Dascha Polanco on ‘Joy,’ smelling good and ‘spicy Latina’ stereotypes

photo by STEED MEDIA SERVICE
photo by STEED MEDIA SERVICE

Dascha Polanco has been on a roller-coaster ride since her breakthrough on NetFlix’s hit series “Orange Is the New Black.” The New York-based actress earned raves and a devoted fan base from her portrayal of Dayanara “Daya” Diaz, an inmate who’s coping with the emotional turmoil of both being incarcerated with her mother and becoming pregnant in prison by one of the corrections officers. Polanco’s success on the show has transitioned to the big screen, and after starring alongside Adam Sandler in The Cobbler earlier this year, she’s now opposite Jennifer Lawrence in David O. Russell’s highly anticipated Christmas drama Joy. Polanco spoke to rolling out about the movie, adjusting to fame and dealing with expectations surrounding body image and ethnicity.

“Coming on-set [for Joy], I was very intimidated at first,” she admits. “But David O. Russell has a way of making everything so family-oriented. After a couple of sessions, I felt right at home.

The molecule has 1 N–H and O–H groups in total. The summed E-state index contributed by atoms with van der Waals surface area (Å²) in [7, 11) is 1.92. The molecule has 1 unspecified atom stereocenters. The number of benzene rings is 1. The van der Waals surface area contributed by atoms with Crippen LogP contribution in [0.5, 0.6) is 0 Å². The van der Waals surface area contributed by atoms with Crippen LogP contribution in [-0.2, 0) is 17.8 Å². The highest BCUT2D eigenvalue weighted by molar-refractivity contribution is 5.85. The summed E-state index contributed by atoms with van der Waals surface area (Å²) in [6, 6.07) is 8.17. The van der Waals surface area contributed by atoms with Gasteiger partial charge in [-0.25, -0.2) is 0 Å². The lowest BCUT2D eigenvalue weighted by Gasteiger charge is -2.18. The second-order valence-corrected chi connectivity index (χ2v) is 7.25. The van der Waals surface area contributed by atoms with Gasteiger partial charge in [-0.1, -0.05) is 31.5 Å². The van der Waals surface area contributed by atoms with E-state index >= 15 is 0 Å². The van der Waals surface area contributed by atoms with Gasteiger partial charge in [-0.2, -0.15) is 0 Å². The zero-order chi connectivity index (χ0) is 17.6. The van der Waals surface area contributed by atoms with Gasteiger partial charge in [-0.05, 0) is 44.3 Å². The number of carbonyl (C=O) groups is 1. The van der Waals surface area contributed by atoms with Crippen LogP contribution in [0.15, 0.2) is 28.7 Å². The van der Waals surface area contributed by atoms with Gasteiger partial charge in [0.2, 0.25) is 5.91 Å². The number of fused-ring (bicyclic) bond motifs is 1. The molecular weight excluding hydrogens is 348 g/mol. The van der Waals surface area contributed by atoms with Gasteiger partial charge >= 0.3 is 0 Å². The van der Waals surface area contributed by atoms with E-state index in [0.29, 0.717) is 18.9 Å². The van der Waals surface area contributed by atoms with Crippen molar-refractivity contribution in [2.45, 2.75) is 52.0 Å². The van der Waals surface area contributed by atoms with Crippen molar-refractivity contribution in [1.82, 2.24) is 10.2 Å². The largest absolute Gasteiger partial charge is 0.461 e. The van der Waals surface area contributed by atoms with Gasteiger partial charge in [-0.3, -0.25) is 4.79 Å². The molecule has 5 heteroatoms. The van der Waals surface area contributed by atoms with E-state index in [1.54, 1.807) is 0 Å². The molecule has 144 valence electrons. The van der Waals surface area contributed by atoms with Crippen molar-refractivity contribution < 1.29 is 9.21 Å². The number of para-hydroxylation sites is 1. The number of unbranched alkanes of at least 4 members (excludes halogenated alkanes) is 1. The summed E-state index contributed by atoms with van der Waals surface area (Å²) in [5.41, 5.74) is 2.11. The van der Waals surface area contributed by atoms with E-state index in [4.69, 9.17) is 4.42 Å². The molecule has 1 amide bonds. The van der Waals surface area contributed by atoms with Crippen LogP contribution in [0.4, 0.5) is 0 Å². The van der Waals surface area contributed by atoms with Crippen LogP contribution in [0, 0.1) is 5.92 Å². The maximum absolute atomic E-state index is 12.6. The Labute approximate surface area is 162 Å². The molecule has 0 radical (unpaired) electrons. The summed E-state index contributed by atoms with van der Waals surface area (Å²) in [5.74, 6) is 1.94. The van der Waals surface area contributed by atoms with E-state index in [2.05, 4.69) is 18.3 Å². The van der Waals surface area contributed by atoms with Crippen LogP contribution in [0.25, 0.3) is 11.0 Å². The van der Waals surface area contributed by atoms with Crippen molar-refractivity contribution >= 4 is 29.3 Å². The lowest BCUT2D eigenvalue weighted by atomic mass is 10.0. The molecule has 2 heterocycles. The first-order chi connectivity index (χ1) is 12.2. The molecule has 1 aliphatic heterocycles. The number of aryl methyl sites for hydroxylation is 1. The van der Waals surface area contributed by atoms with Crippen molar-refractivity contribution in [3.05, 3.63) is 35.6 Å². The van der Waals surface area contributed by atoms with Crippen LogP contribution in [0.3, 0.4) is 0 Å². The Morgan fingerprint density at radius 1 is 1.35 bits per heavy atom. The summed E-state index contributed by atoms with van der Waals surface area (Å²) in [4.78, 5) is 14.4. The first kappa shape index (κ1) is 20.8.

“The whole story is about family,” she adds. “So it’s interesting to see how [that developed] offscreen and onscreen. There was that kind of a relationship. [Her character] Jackie’s very loyal. She’s a supporter and willing to have her friend’s back 100 percent of the way. I think that Dayanara has the same essence to her, regardless of how her mom is—she’s loyal to her mom.”

Motherhood is a big deal for Polanco, herself a working mom. She worked as a nurse in the Bronx while she put acting on hold for several years, but realized that she was never going to be happy until she pursued her dream. Now with her career taking off so quickly, she’s had to help her children adjust to the fact that she can be gone for work quite often. “We don’t realize how, when we’re empty within, how we affect the external,” she explains. “I make it my business to be very honest with them and say things that run through a parent’s and a kid’s mind. I told them that even when I’m working and not at home, I’m here spiritually. Mommy has to do what’s good for herself because if she’s not well, you’re not well.”

The actress has had to deal with her first bit of bad press following an arrest for assault involving an altercation at her New York City apartment, and she acknowledges that the scrutiny is something that she’s coming to understand, but she won’t let it define her. Because overall, things are just going too well for her to be negative.

“It feels like a whirlwind. It’s a growing process,” she says. “I want to savor every moment and I get caught up in what’s next and sometimes you have to savor the moment that you’re in. It’s time to embrace the blessings and own it. It’s time to use this as a vehicle to embrace my fellow Latinos when they’re coming up.”

As committed as she is to her community and culture, Polanco’s interactions with fellow Latino stars hasn’t always gone as she’d hoped. But her disappointment has only reinvigorated her desire to be a positive influence.